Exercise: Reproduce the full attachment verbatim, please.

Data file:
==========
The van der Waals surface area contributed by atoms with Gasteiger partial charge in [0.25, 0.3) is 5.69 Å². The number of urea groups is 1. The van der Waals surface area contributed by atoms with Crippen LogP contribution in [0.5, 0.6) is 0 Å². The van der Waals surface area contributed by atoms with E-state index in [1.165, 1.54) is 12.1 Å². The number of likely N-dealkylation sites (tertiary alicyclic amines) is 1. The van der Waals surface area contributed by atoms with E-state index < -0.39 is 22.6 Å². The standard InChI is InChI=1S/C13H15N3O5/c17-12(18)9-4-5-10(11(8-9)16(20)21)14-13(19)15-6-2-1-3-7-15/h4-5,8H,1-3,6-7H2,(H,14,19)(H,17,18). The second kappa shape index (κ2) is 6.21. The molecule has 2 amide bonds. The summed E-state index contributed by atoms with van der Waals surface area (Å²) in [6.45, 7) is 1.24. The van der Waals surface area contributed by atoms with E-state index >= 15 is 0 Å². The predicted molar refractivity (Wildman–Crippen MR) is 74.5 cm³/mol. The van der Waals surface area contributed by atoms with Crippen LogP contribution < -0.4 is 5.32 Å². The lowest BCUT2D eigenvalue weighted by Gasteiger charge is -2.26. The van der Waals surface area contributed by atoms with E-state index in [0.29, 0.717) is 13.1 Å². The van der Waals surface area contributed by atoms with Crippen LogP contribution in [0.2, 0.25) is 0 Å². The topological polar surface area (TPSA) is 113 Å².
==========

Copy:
The van der Waals surface area contributed by atoms with Gasteiger partial charge in [0.25, 0.3) is 5.69 Å². The number of urea groups is 1. The van der Waals surface area contributed by atoms with Crippen LogP contribution in [0.5, 0.6) is 0 Å². The van der Waals surface area contributed by atoms with E-state index in [1.165, 1.54) is 12.1 Å². The number of likely N-dealkylation sites (tertiary alicyclic amines) is 1. The van der Waals surface area contributed by atoms with E-state index < -0.39 is 22.6 Å². The standard InChI is InChI=1S/C13H15N3O5/c17-12(18)9-4-5-10(11(8-9)16(20)21)14-13(19)15-6-2-1-3-7-15/h4-5,8H,1-3,6-7H2,(H,14,19)(H,17,18). The second kappa shape index (κ2) is 6.21. The molecule has 2 amide bonds. The summed E-state index contributed by atoms with van der Waals surface area (Å²) in [6.45, 7) is 1.24. The van der Waals surface area contributed by atoms with E-state index >= 15 is 0 Å². The predicted molar refractivity (Wildman–Crippen MR) is 74.5 cm³/mol. The van der Waals surface area contributed by atoms with Crippen LogP contribution < -0.4 is 5.32 Å². The lowest BCUT2D eigenvalue weighted by Gasteiger charge is -2.26. The van der Waals surface area contributed by atoms with E-state index in [0.29, 0.717) is 13.1 Å². The van der Waals surface area contributed by atoms with Crippen LogP contribution in [0.2, 0.25) is 0 Å². The topological polar surface area (TPSA) is 113 Å².